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Programmed death-1 or programmed death ligand-1 blockade in patients with platinum-resistant metastatic urothelial cancer: A systematic review and meta-analysis

  • Scot A. Niglio,
  • Rachel Jia,
  • Jiayi Ji,
  • Samuel Ruder,
  • Vaibhav G. Patel,
  • Alberto Martini,
  • John P. Sfakianos,
  • Kathryn E. Marqueen,
  • Nikhil Waingankar,
  • Reza Mehrazin,
  • Peter Wiklund,
  • William K. Oh,
  • Madhu Mazumdar,
  • Bart S. Ferket,
  • Matthew D. Galsky

Publication: European Urology, June 2019

DOI: 10.1016/j.eururo.2019.05.037


Several anti-programmed death-1 (anti-PD-1) and anti-programmed death ligand-1 (anti-PD-L1) antibodies have been approved by regulatory authorities for treatment of platinum-resistant metastatic urothelial cancer (mUC). The impact of these therapies on survival, and comparability of PD-1 versus PD-L1 blockade are unknown.


To determine the restricted mean survival time (RMST) of patients with platinum-resistant mUC treated with PD-1/PD-L1 inhibitors and to compare RMSTs in patients treated with PD-1 versus PD-L1 inhibitors.

Evidence acquisition:

We searched for phase 1, 2, and 3 clinical trials that assessed PD-1 or PD-L1 inhibition for patients with platinum-resistant mUC. Literature review and study selection, data abstraction, and risk of bias assessment were performed by two reviewers. Survival data were reconstructed using an algorithm that derives individual time-to-event data from published Kaplan-Meier curves. The RMST with 95% confidence interval (CIs) was calculated.

Evidence synthesis:

From 836 references, six clinical trials were included. Survival data were reconstructed for 1315 and 736 patients treated with PD-1/PD-L1 inhibitors and chemotherapy, respectively. The RMSTs with PD-1/PD-L1 blockade up to 12 and 18mo of follow-up were 7.8mo (95% CI 7.6, 8.1) and 10mo (95% CI 9.7, 10.5), respectively. A network meta-analysis of two randomized trials revealed no significant difference in the RMST up to 18mo with PD-1 versus PD-L1 blockade (1.0mo; 95% CI -0.5, 2.3mo). Using reconstructed survival data from all six trials, the RMSTs with PD-1 versus PD-L1 blockade up to 12 and 18mo follow-up were 7.8mo (95% CI 7.7, 8.2) versus 7.8mo (95% CI 7.5, 8.2) and 10.1mo (95% CI 9.6, 10.7) versus 10mo (95% CI 9.5, 10.6), respectively.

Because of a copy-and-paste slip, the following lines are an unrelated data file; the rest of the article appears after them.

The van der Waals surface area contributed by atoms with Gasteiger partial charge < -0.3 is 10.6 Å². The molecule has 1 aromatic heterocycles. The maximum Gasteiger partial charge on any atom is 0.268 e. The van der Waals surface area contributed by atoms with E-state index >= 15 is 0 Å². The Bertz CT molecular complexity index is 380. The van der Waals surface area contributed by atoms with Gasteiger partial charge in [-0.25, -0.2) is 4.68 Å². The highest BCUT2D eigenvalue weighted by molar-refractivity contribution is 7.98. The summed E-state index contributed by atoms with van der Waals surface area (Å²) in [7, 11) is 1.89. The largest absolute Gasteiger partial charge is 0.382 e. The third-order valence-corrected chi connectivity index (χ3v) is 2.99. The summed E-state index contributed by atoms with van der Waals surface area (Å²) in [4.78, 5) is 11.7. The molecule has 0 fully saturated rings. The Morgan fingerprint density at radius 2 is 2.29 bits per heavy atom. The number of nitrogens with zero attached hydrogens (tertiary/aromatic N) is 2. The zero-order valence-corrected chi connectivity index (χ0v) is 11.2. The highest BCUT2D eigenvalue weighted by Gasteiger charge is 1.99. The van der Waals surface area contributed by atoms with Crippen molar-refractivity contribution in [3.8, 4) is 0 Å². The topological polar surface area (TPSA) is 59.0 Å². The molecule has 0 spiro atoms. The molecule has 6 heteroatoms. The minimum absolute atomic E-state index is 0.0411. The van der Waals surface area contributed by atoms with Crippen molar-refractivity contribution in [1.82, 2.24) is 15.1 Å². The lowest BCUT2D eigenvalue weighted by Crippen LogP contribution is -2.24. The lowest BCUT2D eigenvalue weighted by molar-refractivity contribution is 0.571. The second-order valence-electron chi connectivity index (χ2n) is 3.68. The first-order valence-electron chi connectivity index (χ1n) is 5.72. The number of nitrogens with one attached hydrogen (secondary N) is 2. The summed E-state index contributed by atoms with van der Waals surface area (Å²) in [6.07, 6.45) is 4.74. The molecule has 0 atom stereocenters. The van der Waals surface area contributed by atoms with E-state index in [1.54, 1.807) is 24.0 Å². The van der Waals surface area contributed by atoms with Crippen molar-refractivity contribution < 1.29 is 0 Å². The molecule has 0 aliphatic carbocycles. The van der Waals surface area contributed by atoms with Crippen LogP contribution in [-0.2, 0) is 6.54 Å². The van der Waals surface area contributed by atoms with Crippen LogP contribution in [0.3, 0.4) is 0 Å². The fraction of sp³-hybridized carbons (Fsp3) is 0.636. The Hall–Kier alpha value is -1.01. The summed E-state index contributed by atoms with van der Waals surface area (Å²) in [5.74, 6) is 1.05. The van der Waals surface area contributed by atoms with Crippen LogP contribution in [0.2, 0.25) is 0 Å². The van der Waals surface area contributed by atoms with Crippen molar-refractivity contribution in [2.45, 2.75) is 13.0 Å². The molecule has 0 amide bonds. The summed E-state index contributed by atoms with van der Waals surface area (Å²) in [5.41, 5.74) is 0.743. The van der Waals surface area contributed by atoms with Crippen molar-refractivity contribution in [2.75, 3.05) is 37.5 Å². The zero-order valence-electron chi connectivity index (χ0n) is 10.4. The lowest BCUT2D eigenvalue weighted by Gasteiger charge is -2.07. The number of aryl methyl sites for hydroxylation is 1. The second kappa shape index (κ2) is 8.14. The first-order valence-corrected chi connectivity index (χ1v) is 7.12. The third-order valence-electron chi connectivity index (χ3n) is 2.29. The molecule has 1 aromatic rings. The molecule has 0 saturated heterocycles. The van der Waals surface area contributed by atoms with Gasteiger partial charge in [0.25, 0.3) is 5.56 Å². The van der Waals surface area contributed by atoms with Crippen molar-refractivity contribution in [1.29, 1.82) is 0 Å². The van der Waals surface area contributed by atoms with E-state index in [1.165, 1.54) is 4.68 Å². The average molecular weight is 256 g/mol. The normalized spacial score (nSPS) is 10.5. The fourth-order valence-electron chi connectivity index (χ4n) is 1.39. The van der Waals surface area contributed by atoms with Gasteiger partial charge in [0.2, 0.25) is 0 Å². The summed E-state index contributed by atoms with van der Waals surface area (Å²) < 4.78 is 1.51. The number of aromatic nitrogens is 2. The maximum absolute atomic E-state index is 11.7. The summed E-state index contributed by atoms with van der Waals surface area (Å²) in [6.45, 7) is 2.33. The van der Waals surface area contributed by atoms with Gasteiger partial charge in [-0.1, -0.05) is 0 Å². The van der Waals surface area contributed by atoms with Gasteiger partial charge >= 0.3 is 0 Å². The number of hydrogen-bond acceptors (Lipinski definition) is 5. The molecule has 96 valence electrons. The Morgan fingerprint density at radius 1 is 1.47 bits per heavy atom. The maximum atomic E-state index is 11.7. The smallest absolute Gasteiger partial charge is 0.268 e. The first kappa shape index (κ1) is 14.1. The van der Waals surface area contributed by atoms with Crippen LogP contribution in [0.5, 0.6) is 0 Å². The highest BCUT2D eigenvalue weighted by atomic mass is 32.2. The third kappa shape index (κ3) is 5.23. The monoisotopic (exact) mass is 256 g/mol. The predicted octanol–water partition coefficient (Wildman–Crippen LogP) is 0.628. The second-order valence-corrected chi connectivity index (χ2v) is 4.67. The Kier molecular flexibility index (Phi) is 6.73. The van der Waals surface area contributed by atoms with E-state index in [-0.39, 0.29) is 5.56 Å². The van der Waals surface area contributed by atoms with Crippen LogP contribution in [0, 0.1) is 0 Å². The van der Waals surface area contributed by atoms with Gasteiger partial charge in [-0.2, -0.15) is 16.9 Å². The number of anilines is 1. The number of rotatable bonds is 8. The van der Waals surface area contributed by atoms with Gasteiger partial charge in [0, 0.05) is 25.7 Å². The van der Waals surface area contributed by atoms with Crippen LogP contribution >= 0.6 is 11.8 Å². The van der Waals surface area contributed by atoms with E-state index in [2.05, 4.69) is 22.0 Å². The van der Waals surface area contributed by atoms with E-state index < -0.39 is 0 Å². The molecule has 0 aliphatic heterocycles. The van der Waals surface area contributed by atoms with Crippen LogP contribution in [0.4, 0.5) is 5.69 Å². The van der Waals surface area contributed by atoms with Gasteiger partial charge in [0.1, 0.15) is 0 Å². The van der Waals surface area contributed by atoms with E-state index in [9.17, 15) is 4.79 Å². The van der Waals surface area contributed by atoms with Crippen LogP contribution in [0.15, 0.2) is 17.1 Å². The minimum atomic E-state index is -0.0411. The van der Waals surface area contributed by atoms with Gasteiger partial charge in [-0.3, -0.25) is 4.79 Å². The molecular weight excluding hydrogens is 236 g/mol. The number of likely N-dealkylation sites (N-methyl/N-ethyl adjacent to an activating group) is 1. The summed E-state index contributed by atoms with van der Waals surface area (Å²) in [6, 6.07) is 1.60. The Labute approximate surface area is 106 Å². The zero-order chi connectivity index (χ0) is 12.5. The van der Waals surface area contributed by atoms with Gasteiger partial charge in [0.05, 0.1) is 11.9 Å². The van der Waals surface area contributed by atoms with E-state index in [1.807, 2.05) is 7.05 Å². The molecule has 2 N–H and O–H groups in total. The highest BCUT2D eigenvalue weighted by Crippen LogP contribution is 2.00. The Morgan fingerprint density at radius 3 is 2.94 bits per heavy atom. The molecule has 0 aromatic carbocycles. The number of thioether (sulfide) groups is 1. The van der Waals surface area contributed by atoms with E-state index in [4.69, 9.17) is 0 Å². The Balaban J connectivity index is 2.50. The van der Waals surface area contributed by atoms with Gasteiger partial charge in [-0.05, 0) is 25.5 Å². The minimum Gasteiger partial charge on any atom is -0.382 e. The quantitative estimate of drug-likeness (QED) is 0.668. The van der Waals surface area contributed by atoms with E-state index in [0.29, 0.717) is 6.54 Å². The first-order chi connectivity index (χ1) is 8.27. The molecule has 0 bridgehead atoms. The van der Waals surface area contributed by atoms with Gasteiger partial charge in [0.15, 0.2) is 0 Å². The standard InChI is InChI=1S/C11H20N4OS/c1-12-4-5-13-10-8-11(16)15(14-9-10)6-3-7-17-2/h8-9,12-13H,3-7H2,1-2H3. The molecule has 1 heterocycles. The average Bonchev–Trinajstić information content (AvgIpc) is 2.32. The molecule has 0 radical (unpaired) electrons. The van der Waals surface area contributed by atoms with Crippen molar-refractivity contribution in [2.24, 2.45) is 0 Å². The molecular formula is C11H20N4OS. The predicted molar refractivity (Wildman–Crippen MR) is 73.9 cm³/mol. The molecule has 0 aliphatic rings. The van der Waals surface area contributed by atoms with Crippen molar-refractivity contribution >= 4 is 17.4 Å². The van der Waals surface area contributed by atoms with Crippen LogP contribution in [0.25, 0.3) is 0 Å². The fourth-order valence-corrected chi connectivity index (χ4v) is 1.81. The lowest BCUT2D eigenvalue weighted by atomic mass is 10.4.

Our RMST estimates may be used as benchmarks to contextualize survival outcomes and inform future trial design with PD-1/PD-L1 inhibitors. PD-1 versus PD-L1 blockade in patients with mUC yields comparable survival outcomes.

Patient summary:

In this study, we found that outcomes for patients with metastatic bladder cancer treated with programmed death-1 and programmed death ligand-1 inhibitors, who received prior platinum-based chemotherapy, were similar.

Expert's summary

The recent advent of systemic immunotherapy dramatically changed the paradigm of treatment of advanced and mUC patients. Nowadays, immunotherapy with PD-1/PD-L1 inhibitors is recommended, whenever available, for the treatment of patients with mUC experiencing progression after systemic platinum-based chemotherapy. To date, two PD-1 checkpoint inhibitors (nivolumab and pembrolizumab) and one PD-L1 inhibitor (atezolizumab) have been approved from the European Commission, while in the United States other two agents (durvalumab and avelumab) have been approved from the Food and Drug Administration. These agents have been tested alternatively in phase-I/II trials (avelumab, nivolumab, durvalumab) or in phase-III trials versus chemotherapy (atezolizumab, pembrolizumab). However, to date, data on direct comparison between different checkpoint inhibitors, especially between PD-1 and PD-L1 agents, is missing, and it is unlikely that a head-to-head clinical trial will be initiated in the next future. Moreover, trying to set a benchmark for the evaluation of immunotherapy efficacy in terms of overall survival is made it difficult due to the lack of publicly available individual patient data from clinical trials. Despite the limitations, this systematic review and meta-analysis addressed these key-points by setting a standard of efficacy useful for clinical practice and future trial design and by stating a substantial equivalence in terms of overall survival between PD-1 and PD-L1 inhibitors.  

Expert's comment

In this systematic review and meta-analysis, the authors aimed to set a benchmark for survival outcomes in patients with platinum-resistant metastatic urothelial cancer (mUC) treated with PD-1/PD-L1 inhibitors and to evaluate differences in oncological outcomes between PD-1 and PD-L1 therapies. Overall, six studies and 2051 patients were included in the final analyses. Of these, 1315 and 736 were treated with PD-1/PD-L1 inhibitors and systemic chemotherapy, respectively. Overall survival rates for patients treated with checkpoint inhibitors, extrapolated from the Kaplan-Meier curves, were 62%, 42% and 31% at 6, 12 and 18 months, respectively. Of note, extracted survival data showed an excellent agreement from those reported in the original published trials. When comparing PD-1 to PD-L1 treatments, no difference in terms of overall survival were noticed. These data are of fundamental importance to inform about current survival outcomes in the setting of platinum-resistant mUC and to set a standard for future trials design.